Swimsuit ban's effect on swimming biz

U.S. swimmer Michael Phelps reacts after Germany's Paul Biedermann, back, wins gold during the men's 200m freestyle final at the FINA World Swimming Championships in Rome.

Joel Stager, professor in the Department of Kinesiology at Indiana University.

TEXT OF STORY

Kai Ryssdal: More than a dozen world records have been broken at the swimming world championships in Rome this week. Michael Phelps actually lost a race in one of his specialties. A lot of the credit, or the blame -- depending on how you look at it -- goes to the next-generation suits that swimmers are wearing. Swimming's international governing body has had just about enough. Joel Stager is the director of the Counsilman Center for the Science of Swimming at Indiana University. Good to have you with us.

JOEL STAGER: It's good to be here.

RYSSDAL: Tell us about these suits they're wearing now. This is beyond what they were wearing in Beijing just last summer.

STAGER: Uh, yeah to a certain degree it is. Probably the best way to describe it is there is more polyurethane, more neoprene-like material on the suit pretty much from head to toe now.

RYSSDAL: And the swimming federation just this week said nuh-uh-uh.

STAGER: Well, we've been going back and forth. They said nuh-uh-uh sometime ago, and then they reversed themselves and then they came back and did it again here recently.

RYSSDAL: So the suits are out, and you can only wear them for men waist to what knees, I guess, and for women, from shoulders to knees. But the real question is what does this mean for the business of swimming. How is that going to change what happens for the rest of the competitive swimming world out there?

STAGER: Well everybody has been waiting to see how FINA was going to deal with this issue.

RYSSDAL: FINA, the swimming federation.

STAGER: FINA is the international governing body for competition. And as they go, so will everybody else. So the high school federation, U.S.A. swimming, the international, national local governing bodies, everybody is waiting to see what FINA is going to do with this issue. And from a business prospective, that's the base of the pyramid, that's where the money is changing hands.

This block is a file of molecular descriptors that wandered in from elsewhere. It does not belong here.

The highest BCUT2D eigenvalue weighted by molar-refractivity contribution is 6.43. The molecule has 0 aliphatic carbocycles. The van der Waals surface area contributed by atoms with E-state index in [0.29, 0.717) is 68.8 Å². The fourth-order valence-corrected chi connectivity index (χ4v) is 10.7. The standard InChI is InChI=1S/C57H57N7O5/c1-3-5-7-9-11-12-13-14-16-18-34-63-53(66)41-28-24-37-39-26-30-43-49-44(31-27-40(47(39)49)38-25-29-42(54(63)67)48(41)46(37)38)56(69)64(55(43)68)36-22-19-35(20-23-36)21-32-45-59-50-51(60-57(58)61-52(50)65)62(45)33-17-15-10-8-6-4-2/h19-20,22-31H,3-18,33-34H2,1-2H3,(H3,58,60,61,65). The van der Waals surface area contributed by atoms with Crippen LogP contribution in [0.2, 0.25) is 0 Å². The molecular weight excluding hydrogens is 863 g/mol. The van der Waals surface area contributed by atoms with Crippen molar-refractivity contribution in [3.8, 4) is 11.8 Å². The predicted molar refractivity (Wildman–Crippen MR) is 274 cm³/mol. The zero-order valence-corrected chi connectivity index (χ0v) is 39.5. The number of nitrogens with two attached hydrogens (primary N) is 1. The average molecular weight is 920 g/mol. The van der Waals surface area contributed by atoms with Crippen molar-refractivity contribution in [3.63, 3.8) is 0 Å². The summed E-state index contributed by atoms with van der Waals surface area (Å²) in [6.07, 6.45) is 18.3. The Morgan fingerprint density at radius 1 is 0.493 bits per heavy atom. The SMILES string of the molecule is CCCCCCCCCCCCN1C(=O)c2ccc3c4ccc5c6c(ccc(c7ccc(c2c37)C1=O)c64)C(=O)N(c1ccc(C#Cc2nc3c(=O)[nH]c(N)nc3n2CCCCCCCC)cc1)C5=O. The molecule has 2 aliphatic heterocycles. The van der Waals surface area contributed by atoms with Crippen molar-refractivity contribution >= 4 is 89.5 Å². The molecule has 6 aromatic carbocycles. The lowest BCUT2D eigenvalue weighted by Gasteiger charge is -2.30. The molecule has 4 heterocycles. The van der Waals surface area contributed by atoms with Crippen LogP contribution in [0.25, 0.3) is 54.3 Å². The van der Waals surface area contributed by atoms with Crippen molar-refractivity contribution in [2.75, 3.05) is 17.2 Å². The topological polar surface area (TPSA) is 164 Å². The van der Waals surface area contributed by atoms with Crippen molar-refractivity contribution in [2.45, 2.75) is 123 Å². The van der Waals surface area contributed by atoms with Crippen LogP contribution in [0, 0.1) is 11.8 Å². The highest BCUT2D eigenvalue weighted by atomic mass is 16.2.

RYSSDAL: That is, high school swimmers, and college swimmers, and master swimmers such as yourself, going out and spending instead of $40 a pop, $600 a pop on these high-tech swimsuits.

STAGER: Yeah, nobody at the international level is actually paying for the swimsuits. So you're only looking at several hundred athletes at the international level, and they're getting them all free. But when you start looking at the base of the pyramid, we estimate that there may be as many as 500,000 competitive swimmers in the United States, so that's a pretty broad base.

RYSSDAL: So let's do that math -- $500,000 times $500 a swimsuit is in the millions of dollars, many millions of dollars.

STAGER: Hundreds of millions of dollars. And the routine is within the culture of swimming is that a suit is purchased at the beginning of the competitive season, and there's a practice suit. But somewhere along the end of the competitive season, during a championship season, everybody goes out and buys a new suit.

RYSSDAL: So what do you make of the threat from Bob Bowman, Michael Phelps' coach today, saying, you know I'm going to advise Michael to just sit out some of these events and let them see who actually comes to a swimmeet now.

STAGER: Well, the big dog has finally barked. Well, I think the athletes are finally recognizing that their commitment and their efforts, and the coaches' innovation etc. are second to what you're wearing now. And all of that is very hard to assess. So I think now the athletes are finally starting to resent the question, well, what suit did you have on?

RYSSDAL: Is this a little bit like the steroid question in baseball. Is it sort of technology doping?

STAGER: Absolutely. And interestingly enough, it didn't come from the swimmers. In other words, the majority of the swimmer community would vote against the suits. This came from the corporate world really, rather than the community itself.

RYSSDAL: Have we heard from the corporate world since these new rules have become at least semi-official?

STAGER: Oh, yeah, there are many suits being discussed, and they aren't swimsuits. They're legal suits against one group versus the other group in terms of how this going to damage their incomes etc.

RYSSDAL: Joel Stager. He's a professor of exercise, physiology at Indiana University. He's also the director of the Councilman Center for the Science of Swimming there. Professor, thanks a lot.

STAGER: Good to be here. Thanks.

Joel Stager, professor in the Department of Kinesiology at Indiana University.

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